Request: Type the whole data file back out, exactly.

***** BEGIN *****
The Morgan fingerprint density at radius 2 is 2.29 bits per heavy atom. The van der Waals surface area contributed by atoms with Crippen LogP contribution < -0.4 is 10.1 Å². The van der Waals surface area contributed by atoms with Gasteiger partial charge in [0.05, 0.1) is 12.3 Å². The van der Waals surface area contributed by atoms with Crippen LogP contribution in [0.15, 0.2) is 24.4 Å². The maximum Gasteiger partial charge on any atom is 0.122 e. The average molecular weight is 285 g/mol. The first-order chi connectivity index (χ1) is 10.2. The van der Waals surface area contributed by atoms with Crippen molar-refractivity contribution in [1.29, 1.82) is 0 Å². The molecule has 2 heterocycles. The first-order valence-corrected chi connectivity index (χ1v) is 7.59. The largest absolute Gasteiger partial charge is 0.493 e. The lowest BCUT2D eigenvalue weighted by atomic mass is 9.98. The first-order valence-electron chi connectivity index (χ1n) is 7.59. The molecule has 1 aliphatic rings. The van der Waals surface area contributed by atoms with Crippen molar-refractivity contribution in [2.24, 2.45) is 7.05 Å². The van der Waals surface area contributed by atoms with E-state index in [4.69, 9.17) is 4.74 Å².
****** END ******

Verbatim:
The Morgan fingerprint density at radius 2 is 2.29 bits per heavy atom. The van der Waals surface area contributed by atoms with Crippen LogP contribution < -0.4 is 10.1 Å². The van der Waals surface area contributed by atoms with Gasteiger partial charge in [0.05, 0.1) is 12.3 Å². The van der Waals surface area contributed by atoms with Crippen LogP contribution in [0.15, 0.2) is 24.4 Å². The maximum Gasteiger partial charge on any atom is 0.122 e. The average molecular weight is 285 g/mol. The first-order chi connectivity index (χ1) is 10.2. The van der Waals surface area contributed by atoms with Crippen molar-refractivity contribution in [1.29, 1.82) is 0 Å². The molecule has 2 heterocycles. The first-order valence-corrected chi connectivity index (χ1v) is 7.59. The largest absolute Gasteiger partial charge is 0.493 e. The lowest BCUT2D eigenvalue weighted by atomic mass is 9.98. The first-order valence-electron chi connectivity index (χ1n) is 7.59. The molecule has 1 aliphatic rings. The van der Waals surface area contributed by atoms with Crippen molar-refractivity contribution in [2.24, 2.45) is 7.05 Å². The van der Waals surface area contributed by atoms with E-state index in [4.69, 9.17) is 4.74 Å².